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Amokura - Log Day 10 - Generator grumbles continue

On planet Amokura, it was a frustrating afternoon and evening with generator problems dominating. Mark thought he had cracked it when he extracted 4 old impeller blades from the heat exchanger. It ran for a short time, lulling us into a false sense of security, then overheated, conked out again. Meanwhile the temperature in the cabin and engine room was climbing. Mark was pouring with sweat when he clambered out of the hobbit-sized engine room door, conditions are challenging and cramped in there, surrounded by dials, pipes and boiling hot machinery.  Once again into the bowels of the engine room to bleed air from the system several times. Once again, it ran, then stalled. We took a rain check to sleep on it as we were all hot, tired, night was approaching and we needed to deal with a lengthy sail change, from parasail back to white sails, as stronger winds were predicted overnight.
Annoyingly these did not materialise, we could have kept the lighter wind sail with the conditions experienced, so instead spent a frustrating and uncomfortable night slowly wallowing through the swell accompanied by creaking ropes and flogging sails.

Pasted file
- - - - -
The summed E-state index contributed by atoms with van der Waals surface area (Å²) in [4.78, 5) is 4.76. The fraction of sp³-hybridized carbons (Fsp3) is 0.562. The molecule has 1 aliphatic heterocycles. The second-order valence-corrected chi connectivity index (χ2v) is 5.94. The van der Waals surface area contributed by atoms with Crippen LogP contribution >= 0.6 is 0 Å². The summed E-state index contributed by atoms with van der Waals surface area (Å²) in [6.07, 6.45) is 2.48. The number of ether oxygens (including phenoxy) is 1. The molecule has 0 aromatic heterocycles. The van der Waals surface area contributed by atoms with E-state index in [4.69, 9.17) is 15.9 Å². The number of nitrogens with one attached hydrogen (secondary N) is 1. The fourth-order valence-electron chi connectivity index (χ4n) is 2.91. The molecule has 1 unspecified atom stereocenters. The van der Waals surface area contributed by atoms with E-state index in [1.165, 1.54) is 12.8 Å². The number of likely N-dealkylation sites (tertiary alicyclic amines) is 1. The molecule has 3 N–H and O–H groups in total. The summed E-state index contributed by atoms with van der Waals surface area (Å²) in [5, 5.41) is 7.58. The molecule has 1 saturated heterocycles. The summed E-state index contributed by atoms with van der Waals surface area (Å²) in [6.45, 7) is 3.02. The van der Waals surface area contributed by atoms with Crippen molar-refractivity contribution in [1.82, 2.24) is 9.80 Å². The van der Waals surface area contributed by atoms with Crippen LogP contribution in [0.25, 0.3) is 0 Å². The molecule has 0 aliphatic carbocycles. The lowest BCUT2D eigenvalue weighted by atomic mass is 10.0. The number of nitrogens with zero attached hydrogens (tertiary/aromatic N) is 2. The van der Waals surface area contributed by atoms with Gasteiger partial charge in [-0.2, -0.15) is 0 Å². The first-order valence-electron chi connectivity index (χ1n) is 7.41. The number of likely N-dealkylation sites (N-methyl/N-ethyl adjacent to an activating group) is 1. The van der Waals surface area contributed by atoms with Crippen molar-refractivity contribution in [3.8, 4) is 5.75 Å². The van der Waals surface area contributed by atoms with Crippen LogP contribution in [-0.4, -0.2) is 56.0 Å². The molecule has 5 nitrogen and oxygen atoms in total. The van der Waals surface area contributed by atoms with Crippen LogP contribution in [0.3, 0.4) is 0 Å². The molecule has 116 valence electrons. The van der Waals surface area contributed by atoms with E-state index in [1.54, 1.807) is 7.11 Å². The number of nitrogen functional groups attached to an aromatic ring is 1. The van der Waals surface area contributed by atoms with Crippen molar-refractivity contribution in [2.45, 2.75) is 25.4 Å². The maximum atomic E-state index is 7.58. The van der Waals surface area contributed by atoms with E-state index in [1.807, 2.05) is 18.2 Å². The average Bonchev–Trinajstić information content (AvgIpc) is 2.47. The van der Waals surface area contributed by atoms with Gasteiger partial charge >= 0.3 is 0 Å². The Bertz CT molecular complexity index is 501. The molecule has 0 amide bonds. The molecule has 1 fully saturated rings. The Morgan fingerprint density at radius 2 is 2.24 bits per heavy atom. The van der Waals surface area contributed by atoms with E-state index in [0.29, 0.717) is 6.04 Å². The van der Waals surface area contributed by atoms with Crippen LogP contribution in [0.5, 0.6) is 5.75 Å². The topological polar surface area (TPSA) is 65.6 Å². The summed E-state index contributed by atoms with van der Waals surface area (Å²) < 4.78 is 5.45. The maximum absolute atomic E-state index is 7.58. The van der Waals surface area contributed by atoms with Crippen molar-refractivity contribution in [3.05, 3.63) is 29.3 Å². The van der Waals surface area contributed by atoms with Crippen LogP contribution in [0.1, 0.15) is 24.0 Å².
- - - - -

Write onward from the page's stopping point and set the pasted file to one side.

The morning brought better news. Repeated bleeding of air from the generator, this time completely removing the top screw for 20 seconds or so until water bubbled up, seemed to do the trick,  and we ran successfully for an extended period of time, fully charging batteries and topping up water tank. An important morale boost for the crew!
We've also rerigged the parasail and are currently flying along at 6-7 kts - much better! The motion is much more comfortable too.

We've heard on the daily ARC+ that 3 yachts have now arrived in Grenada. We've still got a long way to go but soon will be under the 500 mile mark, another important psychological boost. It's a daily ritual to plot our position on our small scale chart of the North Atlantic, held in position on the saloon table with bungee straps, and interesting to visually track our progress towards the Caribbean. It takes a whole day and night to move a couple of centimetres west on the chart!

Distance covered in last 24hrs: 128 nm
Average speed: 5.33knts
Distance to Grenada: 509 nm

Signing off...

Liz Brigstocke

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